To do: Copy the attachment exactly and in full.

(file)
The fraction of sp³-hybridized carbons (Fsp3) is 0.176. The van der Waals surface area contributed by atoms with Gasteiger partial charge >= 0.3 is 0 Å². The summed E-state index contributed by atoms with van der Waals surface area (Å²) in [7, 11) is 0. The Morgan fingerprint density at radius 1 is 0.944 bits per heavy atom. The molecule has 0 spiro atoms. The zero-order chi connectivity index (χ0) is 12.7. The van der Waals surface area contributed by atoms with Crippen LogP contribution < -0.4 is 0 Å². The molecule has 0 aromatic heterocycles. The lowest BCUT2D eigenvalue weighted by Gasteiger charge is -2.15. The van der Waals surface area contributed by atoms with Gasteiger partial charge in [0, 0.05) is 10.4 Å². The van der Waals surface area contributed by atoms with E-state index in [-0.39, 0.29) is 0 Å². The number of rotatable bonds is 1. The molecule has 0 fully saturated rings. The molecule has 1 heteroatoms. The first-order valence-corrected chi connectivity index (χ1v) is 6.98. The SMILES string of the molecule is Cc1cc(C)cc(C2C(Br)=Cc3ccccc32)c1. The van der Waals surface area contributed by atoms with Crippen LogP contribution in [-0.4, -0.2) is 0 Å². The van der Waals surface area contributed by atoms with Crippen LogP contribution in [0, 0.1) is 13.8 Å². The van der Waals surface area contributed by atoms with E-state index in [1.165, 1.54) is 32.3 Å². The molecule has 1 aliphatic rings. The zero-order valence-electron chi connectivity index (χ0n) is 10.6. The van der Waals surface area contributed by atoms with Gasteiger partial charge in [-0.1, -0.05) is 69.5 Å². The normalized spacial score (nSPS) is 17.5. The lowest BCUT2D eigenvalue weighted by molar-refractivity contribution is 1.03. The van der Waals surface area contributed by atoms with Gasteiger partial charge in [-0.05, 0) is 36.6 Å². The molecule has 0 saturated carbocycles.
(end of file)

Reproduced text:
The fraction of sp³-hybridized carbons (Fsp3) is 0.176. The van der Waals surface area contributed by atoms with Gasteiger partial charge >= 0.3 is 0 Å². The summed E-state index contributed by atoms with van der Waals surface area (Å²) in [7, 11) is 0. The Morgan fingerprint density at radius 1 is 0.944 bits per heavy atom. The molecule has 0 spiro atoms. The zero-order chi connectivity index (χ0) is 12.7. The van der Waals surface area contributed by atoms with Crippen LogP contribution < -0.4 is 0 Å². The molecule has 0 aromatic heterocycles. The lowest BCUT2D eigenvalue weighted by Gasteiger charge is -2.15. The van der Waals surface area contributed by atoms with Gasteiger partial charge in [0, 0.05) is 10.4 Å². The van der Waals surface area contributed by atoms with E-state index in [-0.39, 0.29) is 0 Å². The number of rotatable bonds is 1. The molecule has 0 fully saturated rings. The molecule has 1 heteroatoms. The first-order valence-corrected chi connectivity index (χ1v) is 6.98. The SMILES string of the molecule is Cc1cc(C)cc(C2C(Br)=Cc3ccccc32)c1. The van der Waals surface area contributed by atoms with Crippen LogP contribution in [-0.4, -0.2) is 0 Å². The van der Waals surface area contributed by atoms with Crippen LogP contribution in [0, 0.1) is 13.8 Å². The van der Waals surface area contributed by atoms with E-state index in [1.165, 1.54) is 32.3 Å². The molecule has 1 aliphatic rings. The zero-order valence-electron chi connectivity index (χ0n) is 10.6. The van der Waals surface area contributed by atoms with Gasteiger partial charge in [-0.1, -0.05) is 69.5 Å². The normalized spacial score (nSPS) is 17.5. The lowest BCUT2D eigenvalue weighted by molar-refractivity contribution is 1.03. The van der Waals surface area contributed by atoms with Gasteiger partial charge in [-0.05, 0) is 36.6 Å². The molecule has 0 saturated carbocycles.